Bangladesh’s Grameen Bank and its founder Muhammad Yunus shared the 2006 Nobel Peace Prize on October 13 for lending to the poorest of the poor in a grassroots drive to end world poverty. “Across cultures and civilizations, Yunus and Grameen Bank have shown that even the poorest of the poor can work to bring about their own development,” the five-member Norwegian Nobel Committee said in announcing the award. “Lasting peace cannot be achieved unless large population groups find ways in which to break out of poverty,” it said, adding Yunus’s goal was to end poverty in the world.
“I think this is a wonderful recognition for our efforts at Grameen Bank, and for all the women who work for us and who have made Grameen Bank a success,” Yunus said, expressing his “pride” at winning the prize.
“It will give a significant amount of energy to the whole movement, I can guarantee you that .. this is just the beginning of it.”
Yunus, 66, started the Grameen Bank over 30 years ago, to provide small loans – micro-credit – for the poor.
Yunus and his bank were cited for their efforts to help “create economic and social development from below” in their home country by using innovative economic programmes such as micro-credit lending. Grameen Bank has been instrumental in helping millions of poor Bangladeshis, many of them women, improve their standard of living by letting them borrow small sums to start businesses, reports said.
Loans go toward buying items such as cows to start a dairy, chickens for an egg business, or mobile phones to start businesses where villagers who have no access to phones pay a small fee to make calls. “Every single individual on earth has both the potential and the right to live a decent life. Across cultures and civilizations, Yunus and Grameen Bank have shown that even the poorest of the poor can work to bring about their own development,” the Nobel Committee said in its citation.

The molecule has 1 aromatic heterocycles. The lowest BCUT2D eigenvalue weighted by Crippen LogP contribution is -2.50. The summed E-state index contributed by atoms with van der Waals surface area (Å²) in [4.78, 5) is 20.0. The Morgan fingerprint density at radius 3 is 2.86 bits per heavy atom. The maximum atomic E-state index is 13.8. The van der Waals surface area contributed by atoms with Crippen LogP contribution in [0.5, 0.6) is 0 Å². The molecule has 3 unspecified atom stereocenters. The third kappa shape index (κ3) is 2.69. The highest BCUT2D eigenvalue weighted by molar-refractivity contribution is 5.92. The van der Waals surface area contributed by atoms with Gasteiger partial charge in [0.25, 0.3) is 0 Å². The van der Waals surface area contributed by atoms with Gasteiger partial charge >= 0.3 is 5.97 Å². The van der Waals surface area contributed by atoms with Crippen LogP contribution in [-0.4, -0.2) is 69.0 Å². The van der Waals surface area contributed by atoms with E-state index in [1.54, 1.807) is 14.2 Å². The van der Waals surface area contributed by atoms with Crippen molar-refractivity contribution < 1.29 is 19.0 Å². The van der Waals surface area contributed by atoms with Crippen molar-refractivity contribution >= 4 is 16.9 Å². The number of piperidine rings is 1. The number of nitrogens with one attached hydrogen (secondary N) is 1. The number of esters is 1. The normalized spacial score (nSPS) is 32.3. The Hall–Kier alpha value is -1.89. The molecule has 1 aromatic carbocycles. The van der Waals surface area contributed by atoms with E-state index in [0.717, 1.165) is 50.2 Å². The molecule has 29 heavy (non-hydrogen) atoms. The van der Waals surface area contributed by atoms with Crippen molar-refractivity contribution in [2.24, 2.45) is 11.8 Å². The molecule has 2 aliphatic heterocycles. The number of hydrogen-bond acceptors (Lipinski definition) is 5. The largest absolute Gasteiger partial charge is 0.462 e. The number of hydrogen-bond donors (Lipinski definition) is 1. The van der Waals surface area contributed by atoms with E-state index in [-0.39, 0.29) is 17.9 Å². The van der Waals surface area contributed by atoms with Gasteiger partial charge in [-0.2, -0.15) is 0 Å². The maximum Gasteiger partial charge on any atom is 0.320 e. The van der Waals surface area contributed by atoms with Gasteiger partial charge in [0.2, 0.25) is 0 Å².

Reached by the Nobel Foundation, Yunus was excited about winning the prize. “I’m absolutely delighted. I cannot believe that it has really happened,” he said. “Everyone was telling me that I would get the prize but it came as a surprise. It is fantastic news for the people that have supported us.” Yunus has drawn praise for advancing microcredit, which has been credited with helping poor women to advance their lives and pull them out of poverty. Microcredit is the extension of small loans, typically $50 to $100, to entrepreneurs too poor to qualify for traditional bank loans.
Ole Danbolt Mjoes, chairman of the committee, reportedly said that Yunus’ efforts have had visible results. “We are saying microcredit is an important contribution that cannot fix everything, but is a big help,” Mjoes said, adding that Yunus is a “smart guy. He is creative. His head is in the right place.” Mjoes recounted that Yunus himself lent $27, divided among 42 people, in 1976, to help them buy weaving stools. “Then they got the weaving stools quickly, they started to weave quickly and they repaid him quickly,” he said.
In its citation, the committee noted that “economic growth and political democracy can not achieve their full potential unless the female half of humanity participates on an equal footing with the male,” the committee said. Grameen Bank, which was founded by Yunus, provides credit for “the poorest of the poor” in rural Bangladesh, without any collateral. Yunus and the bank will share in the 10 million Swedish kronor ($1.4 million) prize as well as a gold medal and diploma.